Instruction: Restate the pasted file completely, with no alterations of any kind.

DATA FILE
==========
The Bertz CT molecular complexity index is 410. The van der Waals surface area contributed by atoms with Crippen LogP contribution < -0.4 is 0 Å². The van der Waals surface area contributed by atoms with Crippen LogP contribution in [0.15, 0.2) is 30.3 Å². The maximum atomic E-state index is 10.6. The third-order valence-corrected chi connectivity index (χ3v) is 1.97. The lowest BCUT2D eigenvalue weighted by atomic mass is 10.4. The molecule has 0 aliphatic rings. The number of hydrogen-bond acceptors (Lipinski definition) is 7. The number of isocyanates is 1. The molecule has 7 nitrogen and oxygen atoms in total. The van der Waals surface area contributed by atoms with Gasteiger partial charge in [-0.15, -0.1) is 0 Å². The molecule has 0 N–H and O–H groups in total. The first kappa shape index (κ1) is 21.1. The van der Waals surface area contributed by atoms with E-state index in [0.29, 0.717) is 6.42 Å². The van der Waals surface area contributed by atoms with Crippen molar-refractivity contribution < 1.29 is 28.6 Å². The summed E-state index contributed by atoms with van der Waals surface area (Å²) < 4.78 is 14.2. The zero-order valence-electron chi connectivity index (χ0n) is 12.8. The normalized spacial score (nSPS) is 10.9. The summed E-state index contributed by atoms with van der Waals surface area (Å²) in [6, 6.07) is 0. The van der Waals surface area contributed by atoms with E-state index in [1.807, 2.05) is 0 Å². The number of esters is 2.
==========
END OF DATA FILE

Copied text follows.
The Bertz CT molecular complexity index is 410. The van der Waals surface area contributed by atoms with Crippen LogP contribution < -0.4 is 0 Å². The van der Waals surface area contributed by atoms with Crippen LogP contribution in [0.15, 0.2) is 30.3 Å². The maximum atomic E-state index is 10.6. The third-order valence-corrected chi connectivity index (χ3v) is 1.97. The lowest BCUT2D eigenvalue weighted by atomic mass is 10.4. The molecule has 0 aliphatic rings. The number of hydrogen-bond acceptors (Lipinski definition) is 7. The number of isocyanates is 1. The molecule has 7 nitrogen and oxygen atoms in total. The van der Waals surface area contributed by atoms with Gasteiger partial charge in [-0.15, -0.1) is 0 Å². The molecule has 0 N–H and O–H groups in total. The first kappa shape index (κ1) is 21.1. The van der Waals surface area contributed by atoms with E-state index in [0.29, 0.717) is 6.42 Å². The van der Waals surface area contributed by atoms with Crippen molar-refractivity contribution < 1.29 is 28.6 Å². The summed E-state index contributed by atoms with van der Waals surface area (Å²) < 4.78 is 14.2. The zero-order valence-electron chi connectivity index (χ0n) is 12.8. The normalized spacial score (nSPS) is 10.9. The summed E-state index contributed by atoms with van der Waals surface area (Å²) in [6, 6.07) is 0. The van der Waals surface area contributed by atoms with E-state index in [1.807, 2.05) is 0 Å². The number of esters is 2.